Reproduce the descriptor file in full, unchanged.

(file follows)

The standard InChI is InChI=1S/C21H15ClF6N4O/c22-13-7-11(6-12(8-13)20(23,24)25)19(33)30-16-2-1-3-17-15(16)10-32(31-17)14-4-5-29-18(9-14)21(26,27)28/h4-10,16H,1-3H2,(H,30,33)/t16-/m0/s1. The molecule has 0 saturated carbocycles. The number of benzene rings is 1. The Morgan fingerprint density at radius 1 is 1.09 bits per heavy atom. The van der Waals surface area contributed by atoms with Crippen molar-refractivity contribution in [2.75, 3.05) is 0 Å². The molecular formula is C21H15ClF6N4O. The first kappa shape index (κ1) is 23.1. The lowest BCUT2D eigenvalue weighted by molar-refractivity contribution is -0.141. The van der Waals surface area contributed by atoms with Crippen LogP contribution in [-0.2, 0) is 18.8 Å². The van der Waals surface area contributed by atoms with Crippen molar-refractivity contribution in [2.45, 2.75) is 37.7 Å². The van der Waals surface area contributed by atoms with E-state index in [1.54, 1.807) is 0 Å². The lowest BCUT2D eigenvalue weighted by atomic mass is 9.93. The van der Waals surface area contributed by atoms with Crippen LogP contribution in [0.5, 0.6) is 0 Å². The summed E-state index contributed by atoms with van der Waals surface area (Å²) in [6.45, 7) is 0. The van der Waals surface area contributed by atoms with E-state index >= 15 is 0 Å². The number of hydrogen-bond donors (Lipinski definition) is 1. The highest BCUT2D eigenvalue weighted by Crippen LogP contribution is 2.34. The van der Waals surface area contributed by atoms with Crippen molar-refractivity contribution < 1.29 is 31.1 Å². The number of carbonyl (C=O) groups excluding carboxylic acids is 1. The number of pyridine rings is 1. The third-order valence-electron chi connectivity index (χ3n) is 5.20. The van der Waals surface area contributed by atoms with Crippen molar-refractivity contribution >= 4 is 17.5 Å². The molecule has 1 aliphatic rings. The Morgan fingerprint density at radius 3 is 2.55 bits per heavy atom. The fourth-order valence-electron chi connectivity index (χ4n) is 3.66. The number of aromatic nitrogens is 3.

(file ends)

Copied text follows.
The standard InChI is InChI=1S/C21H15ClF6N4O/c22-13-7-11(6-12(8-13)20(23,24)25)19(33)30-16-2-1-3-17-15(16)10-32(31-17)14-4-5-29-18(9-14)21(26,27)28/h4-10,16H,1-3H2,(H,30,33)/t16-/m0/s1. The molecule has 0 saturated carbocycles. The number of benzene rings is 1. The Morgan fingerprint density at radius 1 is 1.09 bits per heavy atom. The van der Waals surface area contributed by atoms with Crippen molar-refractivity contribution in [2.75, 3.05) is 0 Å². The molecular formula is C21H15ClF6N4O. The first kappa shape index (κ1) is 23.1. The lowest BCUT2D eigenvalue weighted by molar-refractivity contribution is -0.141. The van der Waals surface area contributed by atoms with Crippen LogP contribution in [-0.2, 0) is 18.8 Å². The van der Waals surface area contributed by atoms with Crippen molar-refractivity contribution in [2.45, 2.75) is 37.7 Å². The van der Waals surface area contributed by atoms with E-state index in [1.54, 1.807) is 0 Å². The lowest BCUT2D eigenvalue weighted by atomic mass is 9.93. The van der Waals surface area contributed by atoms with Crippen LogP contribution in [0.5, 0.6) is 0 Å². The summed E-state index contributed by atoms with van der Waals surface area (Å²) in [6.45, 7) is 0. The van der Waals surface area contributed by atoms with E-state index >= 15 is 0 Å². The number of hydrogen-bond donors (Lipinski definition) is 1. The highest BCUT2D eigenvalue weighted by Crippen LogP contribution is 2.34. The van der Waals surface area contributed by atoms with Crippen molar-refractivity contribution < 1.29 is 31.1 Å². The number of carbonyl (C=O) groups excluding carboxylic acids is 1. The number of pyridine rings is 1. The third-order valence-electron chi connectivity index (χ3n) is 5.20. The van der Waals surface area contributed by atoms with Crippen molar-refractivity contribution >= 4 is 17.5 Å². The molecule has 1 aliphatic rings. The Morgan fingerprint density at radius 3 is 2.55 bits per heavy atom. The fourth-order valence-electron chi connectivity index (χ4n) is 3.66. The number of aromatic nitrogens is 3.